Drum Corps International
Audience etiquette

Audience etiquette

by Emily Tannert

As I've mentioned in the past, coming up with ideas every week can be harder than actually writing this column! So I was overjoyed recently when Ryan Benoit, a good friend and band director in the Baton Rouge area, solved my problem this week by requesting that I discuss audience etiquette at drum corps shows. The most basic fact to remember when you're at a drum corps show is that you, and everyone else, are there to admire the efforts of the performers on the field. Anything that might interfere with that effort can be inappropriate and should be avoided. It used to be the case that the biggest problem you might have at a show is an overly anxious youngster who felt the need to get up constantly in the middle of the shows. And this is still an issue; you should be in your seat from the first salute until the final bow (although feel free to jump up for a standing ovation, being respectful of course, of anyone behind you). If you have to get up and use the restroom, get a drink, whatever, make sure you're out of the main seating area before the next corps starts, and don't come back in until after the performance is done. Many times at the larger venues, television screens will be located on the concourse, so even if you have to get up during a performance, you won't miss a beat!

Emily Tannert
A new problem I've started seeing in the last couple of years is people who actually answer their cell phones during the show! Some have no problem carrying on a conversation while sitting in the stands – shouting, of course, to be heard over the horn line. Others are at least courteous enough to get up and go down to the concessions area, but of course this involves stumbling over half the row, and blocking the view of those behind them in the stands, in the effort to get out. The best course of action is, of course, just to turn the thing off! If that's not feasible for you, at least put it on vibrate, and if you get a call, wait until after the corps' performance is done to go check your voicemail and return the call.   The same idea applies to playing games, surfing the web, or sending text messages on your cell phone. It's rude to both the performers and the other audience members, so don't do it. By the same token, don't carry on a conversation with your friends during a performance. It's one thing to say, "Wow, that was cool!" It's another thing entirely to start planning your post-show entertainment. Also, don't bring all your audiovisual equipment to shows. It's illegal to videotape at the show venue. Still shots are allowed at shows, but keep in mind, the flash can be distracting for the performers and other audience members. And finally, remember that no matter how well a corps does on any given night, every performer out on that field deserves your respect and support. Don't jeer, boo (of course, calling "BLOOOOOO!" when the Bluecoats take the field is always appropriate!), or otherwise make snide comments. You never know when the tired, food-stained man or woman sitting next to you is a corps parent, so don't risk someone overhearing you say something negative. This goes for spending time in the lot as well. I see plenty of young kids gathered around various sections, watching warm-up, every year, and often I'll see someone point, comment and laugh. I can't help but be amazed that someone who spends his or her summer at home in a comfy bed with air conditioning, television and hot water could laugh at someone taking part in the activity – regardless of how well the member is playing that night. You're not out there; s/he is; so respect that, if nothing else, and keep your opinions to yourself. The only appropriate response is applause and cheering. And speaking of cheering, it is the most appropriate thing you can do at a drum corps show, so do lots of it, every time you see something you like! Performers love feedback from crowds and the more they give you on the field, the more you should give them back from the stands. The best crowds usually get the best performances, so cheer away and enjoy the show!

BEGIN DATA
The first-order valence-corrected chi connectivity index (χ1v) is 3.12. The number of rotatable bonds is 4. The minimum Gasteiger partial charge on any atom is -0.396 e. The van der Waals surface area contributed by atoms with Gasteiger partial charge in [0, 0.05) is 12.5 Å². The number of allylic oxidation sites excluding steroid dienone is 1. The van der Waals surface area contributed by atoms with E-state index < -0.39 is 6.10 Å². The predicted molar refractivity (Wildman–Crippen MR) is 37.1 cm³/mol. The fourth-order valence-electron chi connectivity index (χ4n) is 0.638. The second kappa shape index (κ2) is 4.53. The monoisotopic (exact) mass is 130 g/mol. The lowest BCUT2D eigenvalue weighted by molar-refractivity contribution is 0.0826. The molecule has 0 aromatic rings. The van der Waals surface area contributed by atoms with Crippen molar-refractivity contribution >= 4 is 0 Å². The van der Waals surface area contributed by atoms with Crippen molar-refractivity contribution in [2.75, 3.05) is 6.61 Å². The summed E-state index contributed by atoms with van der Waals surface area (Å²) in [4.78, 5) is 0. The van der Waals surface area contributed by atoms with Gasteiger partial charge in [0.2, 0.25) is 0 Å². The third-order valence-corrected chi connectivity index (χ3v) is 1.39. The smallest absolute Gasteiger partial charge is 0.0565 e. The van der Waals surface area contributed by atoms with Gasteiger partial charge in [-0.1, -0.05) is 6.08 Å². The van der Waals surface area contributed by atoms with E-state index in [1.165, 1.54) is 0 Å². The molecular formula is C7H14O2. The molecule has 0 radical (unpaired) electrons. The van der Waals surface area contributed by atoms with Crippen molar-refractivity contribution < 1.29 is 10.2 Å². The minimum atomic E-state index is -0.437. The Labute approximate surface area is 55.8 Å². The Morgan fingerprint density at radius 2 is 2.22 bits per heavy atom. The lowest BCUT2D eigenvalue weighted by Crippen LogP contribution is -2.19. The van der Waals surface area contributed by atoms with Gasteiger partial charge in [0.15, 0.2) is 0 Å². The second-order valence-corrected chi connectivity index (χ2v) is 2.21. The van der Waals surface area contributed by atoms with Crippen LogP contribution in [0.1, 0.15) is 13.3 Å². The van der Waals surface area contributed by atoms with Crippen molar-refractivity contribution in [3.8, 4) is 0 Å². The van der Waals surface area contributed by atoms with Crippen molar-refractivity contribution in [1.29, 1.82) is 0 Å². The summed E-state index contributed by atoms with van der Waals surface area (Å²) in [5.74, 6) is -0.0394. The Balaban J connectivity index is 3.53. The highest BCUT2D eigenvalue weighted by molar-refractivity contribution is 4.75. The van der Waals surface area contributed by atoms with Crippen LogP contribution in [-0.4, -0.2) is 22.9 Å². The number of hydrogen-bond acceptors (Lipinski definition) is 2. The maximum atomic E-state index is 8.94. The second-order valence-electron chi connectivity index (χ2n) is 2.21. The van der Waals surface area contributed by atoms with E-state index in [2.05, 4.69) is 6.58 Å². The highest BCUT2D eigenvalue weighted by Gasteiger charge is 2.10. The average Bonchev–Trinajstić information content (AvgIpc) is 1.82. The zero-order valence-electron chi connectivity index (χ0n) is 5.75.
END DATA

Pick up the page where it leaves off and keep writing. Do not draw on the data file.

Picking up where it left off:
Emily Tannert is a music education/percussion performance major at the University of Texas in Austin, Texas, and holds a journalism degree from Northwestern University. Emily graduated from the Glassmen in 2003 and was assistant tour manager for the corps in 2004 and 2005. You can contact Emily at emily@imoses.com. View archived Emily Tannert columns.

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